3. Kelly

    August 19, 2013 at 2:08 pm

    @Alex, it’s not the fact that they want to get rich, it’s the fact that their salary is not even keeping up with inflation. 1.2% raise TOTAL over the last 6 years…gas has more than doubled in that time. As has milk. Most other goods, if the price per package hasn’t gone up, it’s because the packaging has gotten smaller. In the last 2 years (my husband is a teacher, so I know first hand), our health insurance has gone from a $20 co-pay to a $35 co-pay. Our premiums have increased over 10% and that was despite the fact that we switched to a higher deductible plan. The rate on our prescriptions (preferred) has also increased 20%. I don’t care how you look at the math…1.2% TOTAL will NEVER cover the increase in the cost of living over the last 6 years. And don’t forget the mandatory .5% furlough in 2012 that seems to be forgotten. So is it really even 1.2%?

  4. Ken Glick (EEI)

    August 19, 2013 at 3:27 pm

    The couple in the article may have had undisclosed financial reasons that they need to quit their chosen profession for more lucrative work. Maybe they were in a lot of debt or something else but they new what they were getting into when they became teachers in North Carolina. Besides, I thought local school boards deciding teacher salaries not the governor and legislators in Raleigh.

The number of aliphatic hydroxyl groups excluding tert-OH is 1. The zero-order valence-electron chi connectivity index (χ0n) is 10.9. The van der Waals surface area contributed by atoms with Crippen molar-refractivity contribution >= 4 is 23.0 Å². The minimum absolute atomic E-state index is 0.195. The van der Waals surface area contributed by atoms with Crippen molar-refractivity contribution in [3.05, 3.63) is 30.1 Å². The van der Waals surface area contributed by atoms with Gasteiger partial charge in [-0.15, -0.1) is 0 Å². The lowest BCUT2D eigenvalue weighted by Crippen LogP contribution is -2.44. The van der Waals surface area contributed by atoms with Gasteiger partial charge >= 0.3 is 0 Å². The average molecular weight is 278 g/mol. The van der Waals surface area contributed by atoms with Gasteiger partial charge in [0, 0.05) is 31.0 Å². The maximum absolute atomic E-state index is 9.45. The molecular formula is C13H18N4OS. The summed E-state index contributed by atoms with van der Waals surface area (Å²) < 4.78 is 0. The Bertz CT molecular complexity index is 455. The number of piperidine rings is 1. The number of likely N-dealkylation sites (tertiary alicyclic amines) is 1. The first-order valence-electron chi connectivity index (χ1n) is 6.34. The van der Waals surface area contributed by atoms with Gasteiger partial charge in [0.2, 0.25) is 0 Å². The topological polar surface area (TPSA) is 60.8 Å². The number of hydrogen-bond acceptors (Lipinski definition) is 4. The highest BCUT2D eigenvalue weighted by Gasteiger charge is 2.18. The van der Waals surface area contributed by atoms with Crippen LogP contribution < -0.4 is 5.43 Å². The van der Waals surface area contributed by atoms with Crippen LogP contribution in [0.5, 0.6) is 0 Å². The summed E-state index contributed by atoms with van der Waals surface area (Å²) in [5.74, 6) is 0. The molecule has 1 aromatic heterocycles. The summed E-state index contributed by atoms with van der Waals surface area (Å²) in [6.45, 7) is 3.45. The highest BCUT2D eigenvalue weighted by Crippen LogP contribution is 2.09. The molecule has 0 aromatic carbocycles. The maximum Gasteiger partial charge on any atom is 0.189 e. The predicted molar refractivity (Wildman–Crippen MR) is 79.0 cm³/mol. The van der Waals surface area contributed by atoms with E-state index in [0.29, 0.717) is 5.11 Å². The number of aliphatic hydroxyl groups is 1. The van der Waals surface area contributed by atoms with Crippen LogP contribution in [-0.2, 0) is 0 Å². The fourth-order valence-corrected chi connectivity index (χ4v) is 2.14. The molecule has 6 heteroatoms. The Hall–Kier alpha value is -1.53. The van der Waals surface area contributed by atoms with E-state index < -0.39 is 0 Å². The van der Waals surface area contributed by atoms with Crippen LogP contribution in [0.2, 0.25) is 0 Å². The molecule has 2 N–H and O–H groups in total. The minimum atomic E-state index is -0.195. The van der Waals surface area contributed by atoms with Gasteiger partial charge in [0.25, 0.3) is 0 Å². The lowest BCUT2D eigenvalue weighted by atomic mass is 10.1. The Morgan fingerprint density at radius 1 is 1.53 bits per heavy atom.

5. Anne

    August 19, 2013 at 4:31 pm

    @Ken, no teacher salaries are decided on the state level. Supplements are decided by local school boards and that varies. Some counties do not even give supplements. I should know because this is my 16 year in the field of education. Both my husband and I work and have part-time jobs and it’s still difficult financially. I knew I would never be rich, I just want to be able to work my one job and pay all of my bills on time. I don’t think that’s too much to ask for.

  6. Brock

    August 19, 2013 at 4:53 pm

    I think if you look at the actual State budget (available online) you’ll see teacher salaries as part of the legislation.

    Yes, the couple mentioned “new [sic] what they were getting into.” But, expecting not to be paid well is different than expecting to be paid LESS for hard work.

    It seems obvious that the GOP is acting against good public education in this State. I sure would like to know why. It seems obvious that a well-educated population is better for the economy, but they would rather have a population that doesn’t know the difference between “new” and “knew.”